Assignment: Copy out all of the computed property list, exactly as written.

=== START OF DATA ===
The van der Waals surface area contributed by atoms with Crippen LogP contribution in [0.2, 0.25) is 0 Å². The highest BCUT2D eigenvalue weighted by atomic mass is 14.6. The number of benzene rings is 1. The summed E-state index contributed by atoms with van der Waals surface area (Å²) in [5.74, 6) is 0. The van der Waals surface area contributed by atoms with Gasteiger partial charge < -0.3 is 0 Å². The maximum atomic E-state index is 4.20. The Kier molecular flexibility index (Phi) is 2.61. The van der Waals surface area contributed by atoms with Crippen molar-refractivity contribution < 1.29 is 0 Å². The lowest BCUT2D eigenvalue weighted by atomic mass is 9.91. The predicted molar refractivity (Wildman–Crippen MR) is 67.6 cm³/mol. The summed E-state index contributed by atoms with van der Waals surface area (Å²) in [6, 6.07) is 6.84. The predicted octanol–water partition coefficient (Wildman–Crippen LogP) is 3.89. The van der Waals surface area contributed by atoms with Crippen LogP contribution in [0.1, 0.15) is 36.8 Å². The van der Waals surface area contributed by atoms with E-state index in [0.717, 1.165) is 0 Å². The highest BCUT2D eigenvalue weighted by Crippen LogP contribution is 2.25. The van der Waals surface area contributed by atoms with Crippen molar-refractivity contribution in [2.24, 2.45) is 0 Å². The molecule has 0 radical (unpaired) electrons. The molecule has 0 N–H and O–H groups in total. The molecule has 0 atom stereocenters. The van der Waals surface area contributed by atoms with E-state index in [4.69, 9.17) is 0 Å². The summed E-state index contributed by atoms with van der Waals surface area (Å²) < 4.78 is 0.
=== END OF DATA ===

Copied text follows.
The van der Waals surface area contributed by atoms with Crippen LogP contribution in [0.2, 0.25) is 0 Å². The highest BCUT2D eigenvalue weighted by atomic mass is 14.6. The number of benzene rings is 1. The summed E-state index contributed by atoms with van der Waals surface area (Å²) in [5.74, 6) is 0. The van der Waals surface area contributed by atoms with Gasteiger partial charge < -0.3 is 0 Å². The maximum atomic E-state index is 4.20. The Kier molecular flexibility index (Phi) is 2.61. The van der Waals surface area contributed by atoms with Crippen molar-refractivity contribution < 1.29 is 0 Å². The lowest BCUT2D eigenvalue weighted by atomic mass is 9.91. The predicted molar refractivity (Wildman–Crippen MR) is 67.6 cm³/mol. The summed E-state index contributed by atoms with van der Waals surface area (Å²) in [6, 6.07) is 6.84. The predicted octanol–water partition coefficient (Wildman–Crippen LogP) is 3.89. The van der Waals surface area contributed by atoms with Crippen LogP contribution in [0.1, 0.15) is 36.8 Å². The van der Waals surface area contributed by atoms with E-state index in [0.717, 1.165) is 0 Å². The highest BCUT2D eigenvalue weighted by Crippen LogP contribution is 2.25. The van der Waals surface area contributed by atoms with Crippen molar-refractivity contribution in [2.24, 2.45) is 0 Å². The molecule has 0 radical (unpaired) electrons. The molecule has 0 N–H and O–H groups in total. The molecule has 0 atom stereocenters. The van der Waals surface area contributed by atoms with E-state index in [4.69, 9.17) is 0 Å². The summed E-state index contributed by atoms with van der Waals surface area (Å²) < 4.78 is 0.